For the second time in less than a year, Ultimax Cement and Hassan Kunbargi have lost a major court battle against CTS Cement Manufacturing Corp. and Edward K. Rice.

In 2006, Ultimax Cement and Hassan Kunbargi filed suit in California Superior Court against CTS and its Chairman, Edward K. Rice, alleging unfair competition and misappropriation of trade secrets. The suit was a follow-up to a 2002 patent infringement case brought and lost by Ultimax, alleging that CTS had infringed three of its patents and stolen its trade secrets. In a January 2008 ruling, the District Court had invalidated all three Ultimax patents and concluded that Ultimax failed to demonstrate the very existence of a trade secret.

The suit in Superior Court of California centered once again around Ultimax's contention that CTS had misappropriated the same trade secret, namely the combination of lithium carbonate and citric acid in rapid-setting calcium sulfoaluminate cements. Ultimax asked the court for monetary damages against CTS.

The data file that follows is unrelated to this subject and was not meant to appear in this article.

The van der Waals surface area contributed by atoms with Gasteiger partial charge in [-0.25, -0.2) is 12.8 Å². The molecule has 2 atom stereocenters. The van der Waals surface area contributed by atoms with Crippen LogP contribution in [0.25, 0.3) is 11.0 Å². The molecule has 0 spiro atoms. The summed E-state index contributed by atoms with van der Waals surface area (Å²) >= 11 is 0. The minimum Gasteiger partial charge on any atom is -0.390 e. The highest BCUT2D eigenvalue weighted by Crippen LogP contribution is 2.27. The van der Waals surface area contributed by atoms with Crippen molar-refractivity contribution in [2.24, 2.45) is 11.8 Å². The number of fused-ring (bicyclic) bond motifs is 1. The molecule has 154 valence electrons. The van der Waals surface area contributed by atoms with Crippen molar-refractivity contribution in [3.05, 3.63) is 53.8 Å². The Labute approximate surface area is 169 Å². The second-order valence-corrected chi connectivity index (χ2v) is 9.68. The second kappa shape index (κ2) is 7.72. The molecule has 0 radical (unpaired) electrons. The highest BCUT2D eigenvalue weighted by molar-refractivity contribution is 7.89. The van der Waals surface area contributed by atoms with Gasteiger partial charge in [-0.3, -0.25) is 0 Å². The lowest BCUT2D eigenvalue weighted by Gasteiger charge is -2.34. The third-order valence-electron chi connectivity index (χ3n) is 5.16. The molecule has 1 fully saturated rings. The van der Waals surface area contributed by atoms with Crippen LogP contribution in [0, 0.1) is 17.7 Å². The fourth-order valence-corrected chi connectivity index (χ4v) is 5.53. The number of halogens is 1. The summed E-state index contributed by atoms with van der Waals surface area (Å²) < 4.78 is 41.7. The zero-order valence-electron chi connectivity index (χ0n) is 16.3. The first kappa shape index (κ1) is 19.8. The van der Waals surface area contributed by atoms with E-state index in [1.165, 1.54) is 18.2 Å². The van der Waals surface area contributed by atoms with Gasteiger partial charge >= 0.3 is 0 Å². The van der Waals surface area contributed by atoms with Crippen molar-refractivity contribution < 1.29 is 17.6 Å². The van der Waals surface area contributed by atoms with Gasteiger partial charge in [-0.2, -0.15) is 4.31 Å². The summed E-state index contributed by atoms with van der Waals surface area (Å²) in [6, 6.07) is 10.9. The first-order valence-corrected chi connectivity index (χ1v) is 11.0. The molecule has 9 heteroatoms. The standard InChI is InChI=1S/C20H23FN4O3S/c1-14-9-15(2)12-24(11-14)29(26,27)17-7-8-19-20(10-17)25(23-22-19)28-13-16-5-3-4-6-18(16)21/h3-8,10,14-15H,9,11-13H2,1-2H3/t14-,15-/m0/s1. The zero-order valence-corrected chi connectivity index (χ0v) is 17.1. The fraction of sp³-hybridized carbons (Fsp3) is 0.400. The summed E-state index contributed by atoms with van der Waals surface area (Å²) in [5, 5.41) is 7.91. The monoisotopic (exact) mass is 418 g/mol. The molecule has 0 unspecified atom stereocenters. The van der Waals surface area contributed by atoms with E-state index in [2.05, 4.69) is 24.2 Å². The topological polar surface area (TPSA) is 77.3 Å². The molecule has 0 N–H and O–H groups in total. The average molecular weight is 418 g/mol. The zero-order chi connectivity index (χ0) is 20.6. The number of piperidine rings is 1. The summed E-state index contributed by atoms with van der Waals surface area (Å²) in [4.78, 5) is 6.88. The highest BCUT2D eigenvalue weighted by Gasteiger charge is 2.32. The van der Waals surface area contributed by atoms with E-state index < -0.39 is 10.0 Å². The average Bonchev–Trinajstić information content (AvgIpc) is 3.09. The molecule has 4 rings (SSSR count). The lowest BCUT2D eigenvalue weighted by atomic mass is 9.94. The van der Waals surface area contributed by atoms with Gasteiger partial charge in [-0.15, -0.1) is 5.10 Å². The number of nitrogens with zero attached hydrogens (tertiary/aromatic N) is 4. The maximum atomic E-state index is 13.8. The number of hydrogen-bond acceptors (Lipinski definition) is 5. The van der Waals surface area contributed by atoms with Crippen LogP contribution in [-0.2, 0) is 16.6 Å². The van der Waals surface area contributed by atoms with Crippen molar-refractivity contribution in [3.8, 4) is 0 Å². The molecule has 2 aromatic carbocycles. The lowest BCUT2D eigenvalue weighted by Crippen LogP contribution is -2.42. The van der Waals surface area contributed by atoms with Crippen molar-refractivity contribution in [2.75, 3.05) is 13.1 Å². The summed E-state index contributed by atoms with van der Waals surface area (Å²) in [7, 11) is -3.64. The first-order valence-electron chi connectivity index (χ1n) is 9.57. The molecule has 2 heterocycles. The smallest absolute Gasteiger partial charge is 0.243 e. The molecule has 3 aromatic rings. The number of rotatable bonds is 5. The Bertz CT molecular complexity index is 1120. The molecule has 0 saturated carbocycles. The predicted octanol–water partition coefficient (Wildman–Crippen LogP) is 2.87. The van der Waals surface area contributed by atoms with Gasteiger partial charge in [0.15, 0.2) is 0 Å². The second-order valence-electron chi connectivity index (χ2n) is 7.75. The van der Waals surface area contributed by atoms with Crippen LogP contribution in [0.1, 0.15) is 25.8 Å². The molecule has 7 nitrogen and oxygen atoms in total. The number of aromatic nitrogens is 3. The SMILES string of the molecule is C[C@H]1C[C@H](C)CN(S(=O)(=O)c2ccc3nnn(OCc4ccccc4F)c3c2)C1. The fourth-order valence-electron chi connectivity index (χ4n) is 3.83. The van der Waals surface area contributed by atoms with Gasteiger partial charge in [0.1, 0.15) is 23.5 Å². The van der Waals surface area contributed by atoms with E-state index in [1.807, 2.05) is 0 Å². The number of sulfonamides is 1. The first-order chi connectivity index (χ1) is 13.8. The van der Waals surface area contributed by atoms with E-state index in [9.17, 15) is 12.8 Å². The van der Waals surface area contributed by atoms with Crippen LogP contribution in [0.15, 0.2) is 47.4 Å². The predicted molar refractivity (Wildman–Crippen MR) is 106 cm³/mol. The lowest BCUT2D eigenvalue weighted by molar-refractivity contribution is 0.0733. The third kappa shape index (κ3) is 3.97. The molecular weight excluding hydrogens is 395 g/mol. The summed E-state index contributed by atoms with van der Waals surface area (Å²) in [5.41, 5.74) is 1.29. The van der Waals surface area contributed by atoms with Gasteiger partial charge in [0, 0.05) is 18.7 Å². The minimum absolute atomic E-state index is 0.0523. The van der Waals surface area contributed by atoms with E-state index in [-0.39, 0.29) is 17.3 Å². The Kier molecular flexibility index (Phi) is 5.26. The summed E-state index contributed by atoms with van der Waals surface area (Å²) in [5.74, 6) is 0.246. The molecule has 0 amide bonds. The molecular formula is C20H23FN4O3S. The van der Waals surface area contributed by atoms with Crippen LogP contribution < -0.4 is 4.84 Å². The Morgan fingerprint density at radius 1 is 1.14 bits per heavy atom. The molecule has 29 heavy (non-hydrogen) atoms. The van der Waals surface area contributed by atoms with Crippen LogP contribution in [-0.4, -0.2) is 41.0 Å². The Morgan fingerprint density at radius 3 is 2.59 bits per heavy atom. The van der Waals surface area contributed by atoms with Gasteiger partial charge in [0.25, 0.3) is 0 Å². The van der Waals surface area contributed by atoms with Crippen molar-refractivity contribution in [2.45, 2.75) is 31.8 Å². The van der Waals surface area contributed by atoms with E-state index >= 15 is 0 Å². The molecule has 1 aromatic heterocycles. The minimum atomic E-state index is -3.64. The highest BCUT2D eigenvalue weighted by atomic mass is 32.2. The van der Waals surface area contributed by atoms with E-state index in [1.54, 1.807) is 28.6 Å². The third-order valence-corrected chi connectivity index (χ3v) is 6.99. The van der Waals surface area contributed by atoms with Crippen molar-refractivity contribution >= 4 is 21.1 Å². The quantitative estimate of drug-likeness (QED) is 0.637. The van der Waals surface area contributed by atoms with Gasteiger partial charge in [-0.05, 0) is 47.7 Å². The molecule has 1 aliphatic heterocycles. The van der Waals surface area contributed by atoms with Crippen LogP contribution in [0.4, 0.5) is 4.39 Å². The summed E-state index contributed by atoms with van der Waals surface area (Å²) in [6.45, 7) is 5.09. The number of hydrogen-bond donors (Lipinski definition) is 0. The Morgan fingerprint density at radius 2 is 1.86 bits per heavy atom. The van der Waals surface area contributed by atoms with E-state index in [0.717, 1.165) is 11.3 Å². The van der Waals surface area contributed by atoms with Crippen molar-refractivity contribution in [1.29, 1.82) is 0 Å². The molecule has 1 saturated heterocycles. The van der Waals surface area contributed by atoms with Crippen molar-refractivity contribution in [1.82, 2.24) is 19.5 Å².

In a Statement of Decision that adopted CTS's positions, the Honorable Judge Jon M. Mayeda found that after losing their Federal patent infringement case, Ultimax and Kinbargi could not repackage their claim into an unfair competition action in California. Judge Mayeda also ruled that CTS did not misappropriate any of Ultimax trade secrets, pointing out that the combination of lithium carbonate and citric acid was known in the industry well before Ultimax claimed to have developed it. He also found that Ultimax had not maintained its alleged secret in confidence. Finally, he found that Ultimax and Kunbargi did not even use the alleged formula that was the crux of their case.

Judge Mayeda denied Ultimax and Kunbargi any monetary relief, stating that "even though Ultimax always had the ability to sell its cement and always had access to the formula (which as noted above, they did not follow), Ultimax was never able to earn a profit."